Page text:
She explains, “I applied to a remote writing job with incredible benefits that I found through WeWorkRemotely.com. While I loved the fact that this full-time writing job was location independent, I knew I’d be competing with candidates from all over the country, maybe even the world.”

She sent in her resume and cover letter, but didn’t hear back. After weeks of waiting, she did some digging on LinkedIn to see if she knew anyone from the company. What she found was much better: “While I didn’t uncover any mutual friends who worked there, I did discover that the COO said he welcomed messages from new people looking to network. I wrote to him about my background and interest in his company.”

This small networking outreach—one simple email—was all it took. Safier explains: “The next day their content director reached out to me to schedule an interview. Since I took that extra step, I was able to get the interview and eventually get hired for my dream job as a full-time writer.”


The Career Networker
Boyd Norwood, President, SEO.com

Boyd Norwood got into SEO, an industry he was aiming for, thanks to working the networking scene: “I got my first job doing SEO by talking to anyone I could who knew anything about online marketing back in 2005.” In a serendipitous conversation, he was pointed in the direction of a marketing agency hiring SEO specialists—and he was hired.

But that’s not where the networking stops. Nordood says, “While at this job, I met several intelligent individuals in the digital marketing space.” After moving onto another company, he reached back out to a connection from, his first job. “We met up and began discussing setting up our own SEO agency which later became, ioVentures.”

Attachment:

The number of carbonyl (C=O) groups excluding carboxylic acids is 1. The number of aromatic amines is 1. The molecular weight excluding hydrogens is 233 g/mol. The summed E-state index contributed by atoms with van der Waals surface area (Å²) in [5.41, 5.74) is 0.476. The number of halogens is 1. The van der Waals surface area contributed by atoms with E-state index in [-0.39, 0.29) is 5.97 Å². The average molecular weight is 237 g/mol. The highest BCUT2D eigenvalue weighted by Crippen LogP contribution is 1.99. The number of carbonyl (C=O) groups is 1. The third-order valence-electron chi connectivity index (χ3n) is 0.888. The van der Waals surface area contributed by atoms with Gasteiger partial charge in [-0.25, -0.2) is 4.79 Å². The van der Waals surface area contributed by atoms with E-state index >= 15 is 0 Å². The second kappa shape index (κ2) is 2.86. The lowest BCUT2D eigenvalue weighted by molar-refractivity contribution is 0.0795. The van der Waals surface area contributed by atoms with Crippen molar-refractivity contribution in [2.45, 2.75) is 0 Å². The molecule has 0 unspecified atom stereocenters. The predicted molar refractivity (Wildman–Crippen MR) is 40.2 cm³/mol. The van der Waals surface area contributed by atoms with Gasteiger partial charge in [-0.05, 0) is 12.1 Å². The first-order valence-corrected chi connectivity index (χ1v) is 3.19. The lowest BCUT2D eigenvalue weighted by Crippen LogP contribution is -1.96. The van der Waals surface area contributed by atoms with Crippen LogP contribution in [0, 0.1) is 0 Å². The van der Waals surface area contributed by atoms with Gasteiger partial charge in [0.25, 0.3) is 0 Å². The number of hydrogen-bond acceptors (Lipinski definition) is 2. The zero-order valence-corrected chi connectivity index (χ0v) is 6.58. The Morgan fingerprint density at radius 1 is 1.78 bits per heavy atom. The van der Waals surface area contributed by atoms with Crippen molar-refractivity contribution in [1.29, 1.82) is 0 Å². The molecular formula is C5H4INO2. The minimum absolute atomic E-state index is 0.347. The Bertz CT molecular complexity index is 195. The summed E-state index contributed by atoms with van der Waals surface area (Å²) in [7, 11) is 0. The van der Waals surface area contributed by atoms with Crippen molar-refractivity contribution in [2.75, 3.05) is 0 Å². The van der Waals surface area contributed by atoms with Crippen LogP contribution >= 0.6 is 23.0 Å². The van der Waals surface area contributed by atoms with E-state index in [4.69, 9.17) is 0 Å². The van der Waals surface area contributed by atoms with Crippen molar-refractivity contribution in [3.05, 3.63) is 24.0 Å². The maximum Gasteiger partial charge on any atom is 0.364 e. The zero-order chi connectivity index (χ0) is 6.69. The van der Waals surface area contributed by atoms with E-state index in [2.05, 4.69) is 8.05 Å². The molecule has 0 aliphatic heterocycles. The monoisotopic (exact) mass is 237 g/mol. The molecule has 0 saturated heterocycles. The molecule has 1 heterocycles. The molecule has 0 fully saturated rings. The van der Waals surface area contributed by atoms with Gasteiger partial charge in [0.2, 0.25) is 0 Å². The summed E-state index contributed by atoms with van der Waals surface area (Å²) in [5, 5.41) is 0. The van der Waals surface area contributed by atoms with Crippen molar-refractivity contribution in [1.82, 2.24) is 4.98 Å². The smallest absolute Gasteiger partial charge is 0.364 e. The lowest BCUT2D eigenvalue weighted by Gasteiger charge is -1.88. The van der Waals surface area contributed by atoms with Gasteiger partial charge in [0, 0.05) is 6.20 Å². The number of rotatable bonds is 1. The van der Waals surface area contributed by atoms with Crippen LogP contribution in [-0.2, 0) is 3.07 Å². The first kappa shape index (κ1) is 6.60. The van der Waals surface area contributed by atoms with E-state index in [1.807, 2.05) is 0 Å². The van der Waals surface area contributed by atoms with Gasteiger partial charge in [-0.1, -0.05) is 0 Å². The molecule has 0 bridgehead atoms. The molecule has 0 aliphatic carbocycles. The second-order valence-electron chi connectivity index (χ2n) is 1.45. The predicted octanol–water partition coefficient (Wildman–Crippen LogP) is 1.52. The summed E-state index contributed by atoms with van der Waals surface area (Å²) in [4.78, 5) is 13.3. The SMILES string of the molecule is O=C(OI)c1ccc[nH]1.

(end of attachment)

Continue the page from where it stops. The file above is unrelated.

Yet again, he built his business while continuing to network. It was in the three years that he was building this startup and networking locally with people in the digital marketing space, that he was offered a position at SEO.com in 2010. Norwood says proudly, “I am now the President of SEO.com and it is all because of networking.”


The Just-Being-Nice Networker
William Vogt, Founder and Managing Principal, Weilian Poder Global Consulting

Sometimes you don’t even know you’re networking—in fact, that’s often when the best opportunities present themselves because you’re not looking for them. This was the case for William Vogt: “I owe my career as a consultant to one particularly memorable experience that would have amounted to nothing had I not made networking skills a priority.”

On a serendipitous golfing trip, before his senior year of college, Vogt was on vacation playing golf with a relative. “We were paired with a man and his young son. After initiating pleasant conversation and helping the pair navigate the course for the first time, I was interested to learn more about the man’s work,” explains Vogt.

After chatting for nearly half the round, the man admitted that he was as the CEO of a large professional services company. Vogt says, “We exchanged contact information at the end of the round and I later was offered a job in his company’s 2-year consultant training program. That experience gave me much of the expertise I employ today in my own advisory firm.”

What got him the offer was simple: that he was being kind. Vogt says: “I’ll never forget what the CEO told me when we spoke again some time after our round. ‘It’s how you treated my son as a fellow golfer that stood out to me. You also treated me the same before and after I told you what I did for a living.’”

Vogt is proof that sometimes, great networking doesn’t come in the most traditional package.


It’s Time to Start Networking

Find inspiration in these career-changing stories of networking. Talk to people, be curious and treat people with kindness; you never know where a casual conversation on a plane might land you. Don’t underestimate doing the work of networking too. Norwood proves that putting in the work, does in fact work. Get out there, talk to people, and build a career you love.


Jessica Thiefels

Jessica Thiefels is a social media coach and organic marketing consultant. She’s been writing for 10 years and you can find her work on more than 500 websites worldwide, including Virgin, Lifehack, StartupNation, Score.org and more. Follow her on Twitter @JThiefels and connect on LinkedIn/jessicathiefels